The Swiss franc tumbled against the euro, dropping the most over the past three days since the European currency’s 1999 debut, on speculation Switzerland will take further action to counter recent gains.
The franc slid for a fourth day versus the dollar after the SonntagsZeitung newspaper said the Swiss government and central bank are in “intense” talks over setting a target for their currency. The yen dropped the most in a week against the euro after Japan indicated it’s ready to intervene in foreign-exchange markets again. Sweden’s krona advanced against a majority of its 16 most-traded peers.
“Given the strength of the franc, they’re trying to think of everything and everything,” said Brian Kim, a currency strategist at Royal Bank of Scotland Group Plc’s RBS Securities unit in Stamford, Connecticut. “It’s tough to say this point if whatever actions they take can reverse the safe-haven flows.”
The franc tumbled 2.2 percent to 1.1329 per euro at 5 p.m. in New York, from 1.1086 on Aug. 12, after rallying to a record 1.0075 on Aug. 9. The Swiss currency gained 10 percent over the past three days, the biggest drop on a closing basis since January 1999. The franc fell 0.8 percent to 78.42 centimes per dollar after advancing to a record 70.71 centimes on Aug. 9.
The krona rose 1.6 percent against the dollar to 6.4067 even as Sweden’s industrial projection fell. It advanced 0.3 percent to 9.2545 per euro.
Swedish industrial production fell more than forecast in June, dropping 3.3 percent after rising a revised 2.1 percent in May, Stockholm-based Statistics Sweden said. The median estimate in a Bloomberg News survey was for a 0.9 percent decline.
The Dollar Index, which IntercontinentalExchange Inc. uses to track the greenback against the currencies of six major U.S. trading partners, fell 1 percent to 73.869, from 74.607.
U.S. Treasuries dropped after a three-week rally as stocks gained. Benchmark 10-year note yields rose to 2.31 percent after touching a record low 2.03 percent on Aug. 9. The Standard & Poor’s 500 Index climbed 2.2 percent.
“We’re now recovering risk appetite,” said Sebastien Galy, a senior foreign-exchange strategist at Societe Generale SA in London. “The market knows it’s going to be negatively surprised, but it couldn’t care less at this point in time.”
Foreign-exchange traders reduced bets against the dollar in the week ended Aug. 9 by the most on record as demand for Treasuries soared amid global growth concerns. Aggregate bets the greenback will weaken against the euro, the yen, the Australian, Canadian and New Zealand dollars, pound, franc and Mexican peso plunged by 154,105 contracts to 153,216, the biggest drop ever in Commodity Futures Trading Commission data compiled by Bloomberg beginning in November 2003.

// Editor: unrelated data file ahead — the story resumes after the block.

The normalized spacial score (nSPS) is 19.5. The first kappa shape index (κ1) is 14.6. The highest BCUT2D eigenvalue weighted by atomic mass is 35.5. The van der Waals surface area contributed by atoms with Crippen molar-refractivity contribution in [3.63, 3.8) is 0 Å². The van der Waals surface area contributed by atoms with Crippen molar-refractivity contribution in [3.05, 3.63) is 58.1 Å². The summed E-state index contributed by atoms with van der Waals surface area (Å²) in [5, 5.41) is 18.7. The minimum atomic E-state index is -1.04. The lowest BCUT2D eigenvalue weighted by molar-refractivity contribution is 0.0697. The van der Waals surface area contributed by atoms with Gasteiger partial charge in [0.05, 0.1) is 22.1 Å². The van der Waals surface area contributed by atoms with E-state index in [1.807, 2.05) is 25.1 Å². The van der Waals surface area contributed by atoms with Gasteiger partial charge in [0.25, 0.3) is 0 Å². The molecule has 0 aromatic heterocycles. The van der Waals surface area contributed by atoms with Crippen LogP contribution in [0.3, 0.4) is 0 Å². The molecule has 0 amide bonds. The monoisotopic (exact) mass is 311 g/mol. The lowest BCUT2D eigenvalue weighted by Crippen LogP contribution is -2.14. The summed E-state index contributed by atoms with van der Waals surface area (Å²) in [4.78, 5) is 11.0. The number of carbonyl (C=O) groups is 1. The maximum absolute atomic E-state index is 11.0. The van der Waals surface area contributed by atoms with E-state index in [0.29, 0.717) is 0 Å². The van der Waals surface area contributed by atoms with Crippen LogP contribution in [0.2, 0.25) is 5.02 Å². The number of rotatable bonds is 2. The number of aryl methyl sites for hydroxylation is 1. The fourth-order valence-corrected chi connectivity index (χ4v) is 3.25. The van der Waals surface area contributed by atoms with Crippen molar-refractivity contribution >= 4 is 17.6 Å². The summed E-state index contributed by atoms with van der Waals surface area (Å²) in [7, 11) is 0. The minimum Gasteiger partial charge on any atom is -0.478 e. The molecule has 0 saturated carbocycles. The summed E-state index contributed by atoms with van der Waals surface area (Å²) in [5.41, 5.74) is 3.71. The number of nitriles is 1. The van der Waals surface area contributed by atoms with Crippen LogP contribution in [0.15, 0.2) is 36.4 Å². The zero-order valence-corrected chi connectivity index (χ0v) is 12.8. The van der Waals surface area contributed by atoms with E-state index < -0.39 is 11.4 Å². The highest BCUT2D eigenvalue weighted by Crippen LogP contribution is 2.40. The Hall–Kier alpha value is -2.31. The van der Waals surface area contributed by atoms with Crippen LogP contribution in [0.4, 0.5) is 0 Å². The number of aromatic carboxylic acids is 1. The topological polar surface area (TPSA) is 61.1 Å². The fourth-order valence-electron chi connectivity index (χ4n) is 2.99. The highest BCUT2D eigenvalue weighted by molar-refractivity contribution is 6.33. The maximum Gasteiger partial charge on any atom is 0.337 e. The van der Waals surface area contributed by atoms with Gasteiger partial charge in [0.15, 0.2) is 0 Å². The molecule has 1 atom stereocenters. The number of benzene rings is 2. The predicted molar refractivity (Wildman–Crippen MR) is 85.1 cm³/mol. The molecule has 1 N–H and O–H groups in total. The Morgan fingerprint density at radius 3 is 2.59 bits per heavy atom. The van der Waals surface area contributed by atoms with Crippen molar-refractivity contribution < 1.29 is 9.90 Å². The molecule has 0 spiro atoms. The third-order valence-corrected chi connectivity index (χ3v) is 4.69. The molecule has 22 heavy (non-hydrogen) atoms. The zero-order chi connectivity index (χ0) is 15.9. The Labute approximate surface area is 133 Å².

In June, global demand for U.S. stocks, bonds and other financial assets weakened as the White House and Congress wrangled over raising the debt limit, government figures show. Net buying of long-term equities, notes and bonds totaled $3.7 billion, compared with net buying of $24.2 billion in May, according to Treasury Department data issued today.
The yen weakened 1.5 percent today to 110.97 per euro and fell as much as 1.6 percent in the biggest intraday drop since Aug. 4. It slipped 0.2 percent to 76.83 per dollar after climbing to 76.31 Aug. 11, approaching its post-World War II record of 76.25 set in March. The 17-nation euro rose 1.4 percent to $1.4445 and touched $1.4477, the strongest level since July 27.
The franc surged 11 percent in the past three months and the yen added 2.7 percent, according to Bloomberg Correlation-Weighted Indexes, which track 10 developed-nation currencies. The yen and franc have gained as debt crises in Europe and the U.S. boosted demand for safety.
The Swiss currency is 41 percent overvalued against the euro, according to an index developed by the Organization for Economic Cooperation and Development that uses relative costs of goods and services. It’s also the most overvalued currency against the dollar, at 48 percent.
Switzerland’s central bank may set a target for the currency in “coming days,” SonntagsZeitung reported. Talks are focusing on the role of the government and an “appropriate plan” may be adopted Aug. 17, the newspaper said.
Swiss National Bank policy makers, led by Philipp Hildebrand, have been seeking ways to stop the franc’s ascent to almost parity with the euro.
“My guess is people are looking for something between 1.10 and 1.15 as a sort of target zone for this arrangement, whatever that may be, but really we’re in the dark here,” said Shaun Osborne, chief currency strategist at Toronto-Dominion Bank in Toronto. “Apart from the press reports, we don’t really know what could happen.”
The yen has risen beyond the level that prompted the Bank of Japan to sell the currency on Aug. 4, its first intervention in foreign-exchange markets since March. A stronger yen reduces the value of overseas income at Japanese companies.
“I will continue to closely watch the markets and take bold action if it becomes necessary,” Finance Minister Yoshihiko Noda said yesterday during a television talk show on the public broadcaster NHK.
Japan’s economy shrank at a 1.3 percent annual pace in the three months through June, the third quarter of contraction, government data showed today.
The euro rose for a third day versus the dollar on speculation a meeting tomorrow between French President Nicolas Sarkozy and German Chancellor Angela Merkel in Paris may result in action to contain the region’s debt crisis.